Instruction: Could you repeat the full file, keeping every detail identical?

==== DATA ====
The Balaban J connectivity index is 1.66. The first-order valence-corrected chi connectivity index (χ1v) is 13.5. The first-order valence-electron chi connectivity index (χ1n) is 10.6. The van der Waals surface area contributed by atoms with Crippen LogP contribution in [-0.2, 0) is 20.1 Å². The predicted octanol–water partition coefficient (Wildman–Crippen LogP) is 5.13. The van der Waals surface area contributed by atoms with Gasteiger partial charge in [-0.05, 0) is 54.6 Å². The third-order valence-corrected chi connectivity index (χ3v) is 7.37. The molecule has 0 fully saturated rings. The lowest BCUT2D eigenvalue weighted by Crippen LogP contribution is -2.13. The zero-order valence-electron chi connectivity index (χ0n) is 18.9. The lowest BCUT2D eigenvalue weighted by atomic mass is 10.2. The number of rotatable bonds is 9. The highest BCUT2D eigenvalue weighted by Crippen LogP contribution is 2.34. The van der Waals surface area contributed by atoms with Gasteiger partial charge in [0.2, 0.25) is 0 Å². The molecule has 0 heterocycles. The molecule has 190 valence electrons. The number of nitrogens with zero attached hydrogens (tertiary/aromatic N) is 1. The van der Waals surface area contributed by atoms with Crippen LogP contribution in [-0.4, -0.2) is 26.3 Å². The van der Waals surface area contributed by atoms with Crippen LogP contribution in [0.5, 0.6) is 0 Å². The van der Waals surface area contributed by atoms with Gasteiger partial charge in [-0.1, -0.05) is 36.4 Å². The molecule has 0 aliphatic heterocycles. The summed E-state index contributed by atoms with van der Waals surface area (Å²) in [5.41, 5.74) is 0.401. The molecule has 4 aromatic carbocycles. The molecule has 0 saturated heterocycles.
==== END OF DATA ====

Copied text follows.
The Balaban J connectivity index is 1.66. The first-order valence-corrected chi connectivity index (χ1v) is 13.5. The first-order valence-electron chi connectivity index (χ1n) is 10.6. The van der Waals surface area contributed by atoms with Crippen LogP contribution in [-0.2, 0) is 20.1 Å². The predicted octanol–water partition coefficient (Wildman–Crippen LogP) is 5.13. The van der Waals surface area contributed by atoms with Gasteiger partial charge in [-0.05, 0) is 54.6 Å². The third-order valence-corrected chi connectivity index (χ3v) is 7.37. The molecule has 0 fully saturated rings. The lowest BCUT2D eigenvalue weighted by Crippen LogP contribution is -2.13. The zero-order valence-electron chi connectivity index (χ0n) is 18.9. The lowest BCUT2D eigenvalue weighted by atomic mass is 10.2. The number of rotatable bonds is 9. The highest BCUT2D eigenvalue weighted by Crippen LogP contribution is 2.34. The van der Waals surface area contributed by atoms with Gasteiger partial charge in [0.2, 0.25) is 0 Å². The molecule has 0 heterocycles. The molecule has 190 valence electrons. The number of nitrogens with zero attached hydrogens (tertiary/aromatic N) is 1. The van der Waals surface area contributed by atoms with Crippen LogP contribution in [-0.4, -0.2) is 26.3 Å². The van der Waals surface area contributed by atoms with Crippen LogP contribution in [0.5, 0.6) is 0 Å². The van der Waals surface area contributed by atoms with Gasteiger partial charge in [-0.1, -0.05) is 36.4 Å². The molecule has 0 aliphatic heterocycles. The summed E-state index contributed by atoms with van der Waals surface area (Å²) in [5.41, 5.74) is 0.401. The molecule has 4 aromatic carbocycles. The molecule has 0 saturated heterocycles.